Dear Youth Voices,
Plastic Pollution is a serious topic that should be focused on. Many times, the plastic is polluting the Ocean. There are many ways to fight it like recycling, reusing plastic, and not using single-use plastics. What I believe should be done is reducing the amount of single-use plastics made and used.
The first thing we can do is “refusing to any single-use plastics that we don’t need” (Hutchinson 2). There are a lot of single-use plastics that we don’t need. This includes, water bottles, plastic bags, food wrapping like sandwich bags, bubble wrap for packaging, wrapping, and utensils plus dishes like forks, spoons, knives, and cups. All these have alternatives or “alternative versions of those products” (Hutchinson 2). You can easily use a reusable water bottle like a hydroflask or something along the lines like that. You can use reusable grocery bags, paper bags, old newspaper or foam, and metal utensils and reusable cups. In 2015 alone, 448 million tons of plastic were produced around the world (Anastasia 1). By using alternatives, we’re already reducing the amount of single-use plastic being thrown out.
My second reason is “Americans use roughly 100 billion plastic bags per year. Plastic bags can take 400 to 1000 years to decompose. But their chemical residues remain for years after” (oneworldoneocean.com). The reason I chose this is, plastic bags are single-use plastics and can harm marine animals when they eat it thinking it’s food. Over half of the 120 marine species have been found entangled in or ingesting plastic (oneworldoneocean). This plastic literally takes forever to decompose and its still around after the animals eat and die from it. A lot of times, us humans eat the sea animals and there could be microplastics in them. This happens because we don’t recycle a lot of our plastic. Another alternative to plastic is cardboard, as is it recyclable as well, and the best part is, it’s biodegradable! (4Ocean.com)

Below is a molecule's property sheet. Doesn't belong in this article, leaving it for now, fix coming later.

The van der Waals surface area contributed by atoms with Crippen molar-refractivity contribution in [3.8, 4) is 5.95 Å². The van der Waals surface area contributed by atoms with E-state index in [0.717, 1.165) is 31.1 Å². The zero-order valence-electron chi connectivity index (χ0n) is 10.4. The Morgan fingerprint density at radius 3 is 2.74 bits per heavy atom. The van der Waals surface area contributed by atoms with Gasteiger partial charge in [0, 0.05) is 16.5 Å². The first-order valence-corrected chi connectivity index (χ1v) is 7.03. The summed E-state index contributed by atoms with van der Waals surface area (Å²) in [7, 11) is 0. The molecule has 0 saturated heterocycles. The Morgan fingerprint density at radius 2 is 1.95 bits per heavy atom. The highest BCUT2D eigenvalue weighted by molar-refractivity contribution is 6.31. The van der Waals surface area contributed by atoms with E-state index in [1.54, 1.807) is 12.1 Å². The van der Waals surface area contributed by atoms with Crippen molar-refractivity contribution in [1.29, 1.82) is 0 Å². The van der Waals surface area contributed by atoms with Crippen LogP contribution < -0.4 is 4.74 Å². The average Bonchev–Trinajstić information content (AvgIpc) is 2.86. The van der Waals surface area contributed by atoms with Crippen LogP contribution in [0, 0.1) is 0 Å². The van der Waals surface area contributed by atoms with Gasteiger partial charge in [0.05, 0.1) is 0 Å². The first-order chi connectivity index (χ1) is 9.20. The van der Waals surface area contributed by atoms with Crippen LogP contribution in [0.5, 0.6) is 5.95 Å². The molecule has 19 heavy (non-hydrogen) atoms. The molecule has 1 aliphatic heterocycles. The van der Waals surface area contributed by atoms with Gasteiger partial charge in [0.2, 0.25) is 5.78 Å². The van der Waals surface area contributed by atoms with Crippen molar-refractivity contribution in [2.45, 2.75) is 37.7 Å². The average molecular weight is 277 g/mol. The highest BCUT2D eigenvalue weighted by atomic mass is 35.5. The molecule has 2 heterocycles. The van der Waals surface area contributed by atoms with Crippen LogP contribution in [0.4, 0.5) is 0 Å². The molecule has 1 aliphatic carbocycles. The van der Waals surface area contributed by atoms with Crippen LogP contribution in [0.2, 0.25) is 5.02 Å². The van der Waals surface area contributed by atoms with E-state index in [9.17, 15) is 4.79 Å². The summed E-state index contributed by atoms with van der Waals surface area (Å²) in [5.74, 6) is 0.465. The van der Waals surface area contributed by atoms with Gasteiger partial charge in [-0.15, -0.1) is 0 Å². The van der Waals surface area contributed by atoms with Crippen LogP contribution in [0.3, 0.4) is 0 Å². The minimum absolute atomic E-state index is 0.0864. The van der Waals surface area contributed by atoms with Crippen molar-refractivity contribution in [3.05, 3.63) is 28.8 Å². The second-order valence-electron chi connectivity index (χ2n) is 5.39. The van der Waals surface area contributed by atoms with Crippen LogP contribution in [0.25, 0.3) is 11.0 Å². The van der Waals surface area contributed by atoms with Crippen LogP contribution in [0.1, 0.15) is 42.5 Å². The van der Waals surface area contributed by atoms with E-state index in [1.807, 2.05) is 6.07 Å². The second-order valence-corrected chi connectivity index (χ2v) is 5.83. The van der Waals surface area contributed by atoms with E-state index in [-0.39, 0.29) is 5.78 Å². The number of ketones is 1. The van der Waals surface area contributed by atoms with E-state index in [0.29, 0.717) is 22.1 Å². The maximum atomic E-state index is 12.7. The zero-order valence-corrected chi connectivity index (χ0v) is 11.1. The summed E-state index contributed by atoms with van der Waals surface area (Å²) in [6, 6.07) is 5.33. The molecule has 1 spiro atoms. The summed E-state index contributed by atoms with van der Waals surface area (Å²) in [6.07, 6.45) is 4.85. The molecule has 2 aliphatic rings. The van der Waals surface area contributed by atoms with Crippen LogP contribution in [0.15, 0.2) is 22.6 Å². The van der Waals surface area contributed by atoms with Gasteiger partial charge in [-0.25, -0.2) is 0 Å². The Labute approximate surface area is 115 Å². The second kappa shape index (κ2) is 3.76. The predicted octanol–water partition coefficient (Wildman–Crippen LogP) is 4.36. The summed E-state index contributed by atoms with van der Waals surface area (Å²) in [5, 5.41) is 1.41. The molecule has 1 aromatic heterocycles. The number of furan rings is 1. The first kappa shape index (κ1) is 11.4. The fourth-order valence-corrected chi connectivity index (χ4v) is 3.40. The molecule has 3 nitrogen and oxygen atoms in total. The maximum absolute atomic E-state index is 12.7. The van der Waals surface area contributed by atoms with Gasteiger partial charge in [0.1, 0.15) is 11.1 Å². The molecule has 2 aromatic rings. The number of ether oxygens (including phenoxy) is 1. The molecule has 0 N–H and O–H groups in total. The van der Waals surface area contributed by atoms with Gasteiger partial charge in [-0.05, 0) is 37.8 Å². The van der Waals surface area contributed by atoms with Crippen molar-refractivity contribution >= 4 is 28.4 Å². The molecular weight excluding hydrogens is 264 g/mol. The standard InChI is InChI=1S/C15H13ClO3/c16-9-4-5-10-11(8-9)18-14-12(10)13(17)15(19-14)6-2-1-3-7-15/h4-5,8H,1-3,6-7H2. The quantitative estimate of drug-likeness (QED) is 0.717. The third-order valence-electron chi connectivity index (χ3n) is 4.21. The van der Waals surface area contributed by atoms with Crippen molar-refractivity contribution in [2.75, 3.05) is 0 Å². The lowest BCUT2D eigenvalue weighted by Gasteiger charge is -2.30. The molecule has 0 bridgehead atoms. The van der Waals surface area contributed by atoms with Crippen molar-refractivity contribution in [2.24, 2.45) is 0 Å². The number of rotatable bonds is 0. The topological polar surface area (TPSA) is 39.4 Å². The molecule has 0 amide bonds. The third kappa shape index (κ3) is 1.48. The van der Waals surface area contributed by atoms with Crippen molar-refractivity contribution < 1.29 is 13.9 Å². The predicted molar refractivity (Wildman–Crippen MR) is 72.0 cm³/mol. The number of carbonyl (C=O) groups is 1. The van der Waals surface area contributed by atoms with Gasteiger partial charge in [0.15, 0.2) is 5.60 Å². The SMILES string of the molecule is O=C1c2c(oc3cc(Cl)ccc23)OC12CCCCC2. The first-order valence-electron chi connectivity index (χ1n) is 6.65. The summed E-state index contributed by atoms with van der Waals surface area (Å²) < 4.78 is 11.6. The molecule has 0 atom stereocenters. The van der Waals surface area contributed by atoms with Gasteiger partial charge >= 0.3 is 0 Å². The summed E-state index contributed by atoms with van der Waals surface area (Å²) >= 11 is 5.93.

Now you might be wondering, is all single-use plastic harmful? Well the answer is no. There are a lot of helpful and useful single-use plastics. These can be found in labs and hospitals in things like gloves, syringes, vials, pipettes and sample bags – these are all single-use to control contamination and infection (Harvey 2). We wouldn’t want to re-use something that has been contaminated. It’s important to be careful and safe in these types of places where there is chemicals and sickness. Single-use plastic is used in domestic food aid, emergency responses, and international aid efforts these all need food and water that doesn’t need to be refrigerated and can all be distributed when and where it’s needed (Harvey 2).
In conclusion, I believe that the amount of unnecessary single-use plastics should be reduced. This can be done by using alternatives and recycling. By doing this, I hope we can secure a cleaner ocean and a better future.
Anastasia, Laura. “How Plastic Is Trashing The Planet”. The New York Times, 2019, pp. 15-17, https://upfront.scholastic.com/issues/2018-19/010719/how-plastic-is-trashing-the-planet.html#1030L. Accessed 13 June 2019.
Harvey, Paul. “Sometimes We Really Need Single-Use Plastics”. Oceans Deeply, 2018, https://www.newsdeeply.com/oceans/community/2018/07/06/sometimes-we-really-need-single-use-plastics. Accessed 13 June 2019.
Hutchinson, Brian. “7 Ways To Reduce Ocean Plastic Pollution Today”. Oceanicsociety.Org, https://www.oceanicsociety.org/blog/1720/7-ways-to-reduce-ocean-plastic-pollution-today?gclid=Cj0KCQjwt_nmBRD0ARIsAJYs6o2I-yUUjMIcWXCXDjmIhdjb0-AfrgQ_QyL-F2jhXG2eZt6lK1sZrLgaAnhmEALw_wcB. Accessed 13 June 2019.
oneworldoneocean.com. Plastics Breakdown. http://www.oneworldoneocean.com/images/blog/OWOO_PlasticsInfographic_2012_b.jpg. Accessed 13 June 2019.
Team, 4Ocean. “15 Ways To Reduce Your Plastic Use – 4Ocean”. 4Ocean, 2019, https://4ocean.com/blogs/blog/15-ways-to-reduce-your-plastic-use-4ocean. Accessed 13 June 2019.
Single-use Plastic by Ricardo is licensed under a Creative Commons Attribution-ShareAlike 4.0 International License.